Within a few weeks of being on campus, you’ll get the hang of where to go, find the best places to do homework and learn there is no way you can get a Jamba Juice quickly. Until you get your bearings, here are some tips of how to manage yourself on campus.
1. Don’t email the professor with every question you have. When you have questions about due dates or assignments, check the syllabus first. The majority of the time it will have all the information that you need to know. If you still have questions that aren’t answered, try contacting the course TA. Their job is to help you in your courses, and they have office hours where you can speak to them and get help.
2. Do sit in the center seats in auditorium classes when you’re the first one there. Be kind to students who are late to class. Allow them to get the seats at the end. It helps everyone out if you sit in the middle when you are first to class. It’s a disruption for the teacher, and it’s never fun to have someone crawl over you to get to their seat.
3. Always attend on Devotionals and Forums. For one hour a week campus closes down so everyone can learn together. The opportunity to hear these inspired speakers is not something to be taken lightly. Speakers range from professors to General Authorities and distinguished guests. Previous guests have included President Thomas S. Monson, then Relief Society General President Julie B. Beck, Mark Zuckerberg, CEO of Facebook and Supreme Court chief justice John Roberts.
4. Don’t try to sneak into a line at the CougarEat Food Court when it’s 10:59 a.m. on a Tuesday. Most places on campus, including the Bookstore, CougarEat and offices close for Devotionals and Forums.
5. Don’t eat nasty-smelling food during class. It’s fine to eat when you’re hungry, but try to keep it simple with a granola bar or an apple. It’s easier for the people around you to pay attention to the lesson without the pungent smell of your tuna-fish sandwich at nine in the morning.
6. Don’t run to class. You don’t want to arrive to class sweaty and out of breath. During the first week of class, give yourself some extra time to make sure that you arrive on time. After you get into a routine, it will be easier for you to know how much time you’ll need to get around campus.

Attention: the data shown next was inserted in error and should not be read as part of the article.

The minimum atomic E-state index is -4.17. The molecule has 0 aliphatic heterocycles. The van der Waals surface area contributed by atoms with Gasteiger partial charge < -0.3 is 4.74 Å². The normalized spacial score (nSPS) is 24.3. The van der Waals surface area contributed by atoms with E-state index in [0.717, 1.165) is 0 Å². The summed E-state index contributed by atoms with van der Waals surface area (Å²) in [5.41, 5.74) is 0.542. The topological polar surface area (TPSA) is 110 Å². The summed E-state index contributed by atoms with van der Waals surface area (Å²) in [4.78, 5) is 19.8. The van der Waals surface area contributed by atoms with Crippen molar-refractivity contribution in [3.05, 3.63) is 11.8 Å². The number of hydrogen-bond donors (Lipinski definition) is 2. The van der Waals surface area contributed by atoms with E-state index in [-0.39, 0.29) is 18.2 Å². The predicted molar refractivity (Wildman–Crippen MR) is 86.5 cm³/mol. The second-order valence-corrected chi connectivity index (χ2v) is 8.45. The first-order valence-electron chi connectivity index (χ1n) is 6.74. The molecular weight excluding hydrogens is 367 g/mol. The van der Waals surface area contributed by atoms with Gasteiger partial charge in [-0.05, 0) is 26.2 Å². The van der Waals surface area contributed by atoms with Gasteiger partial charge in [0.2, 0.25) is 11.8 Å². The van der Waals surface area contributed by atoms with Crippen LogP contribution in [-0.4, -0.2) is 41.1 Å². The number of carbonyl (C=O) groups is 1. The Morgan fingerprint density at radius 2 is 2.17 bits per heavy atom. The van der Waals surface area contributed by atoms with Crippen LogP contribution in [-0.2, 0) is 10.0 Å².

7. Don’t engage in PDA (public displays of affection). It may seem fun and exciting to be with your sweetheart on campus, but no one wants to see it.
8. Go to class. It is easy to get overwhelmed during the transition period of your first semester. Balancing school, roommates and ward activities is something that you will work on through your entire college education. You will regret putting off your readings or assignments. If you stay on track in your courses, the work won’t pile up as the end of semester approaches.
9. Don’t worry if you don’t have a major when you arrive. You may have a roommate who seems to have it all figured out, with a five-year life plan, complete with internship, career path and future spouse, but don’t get overwhelmed. There are plenty of campus resources to help you.
10. Be brave and put yourself out there and meet new people.
Sadie Peterson, from Eagle, Idaho, just finished her first year at BYU. She followed in the footsteps of her older siblings by coming to Provo. She recommends jumping into the social scene right away.
“Get involved really quickly. Once the first three or four weeks are over, it seems that everyone already has friends,” Peterson said. “Be sure to get involved in your ward and talk to people in class and be super outgoing. I’m personally not that outgoing so I didn’t really talk to people. I could have had a lot better experience if I put more effort into it.”
You don’t want to regret your freshman year, wishing that you had gone to more activities or got involved in a club. Now is the chance for change. If you wanted to do something during high school but felt like you couldn’t, now you have the opportunity to go for it.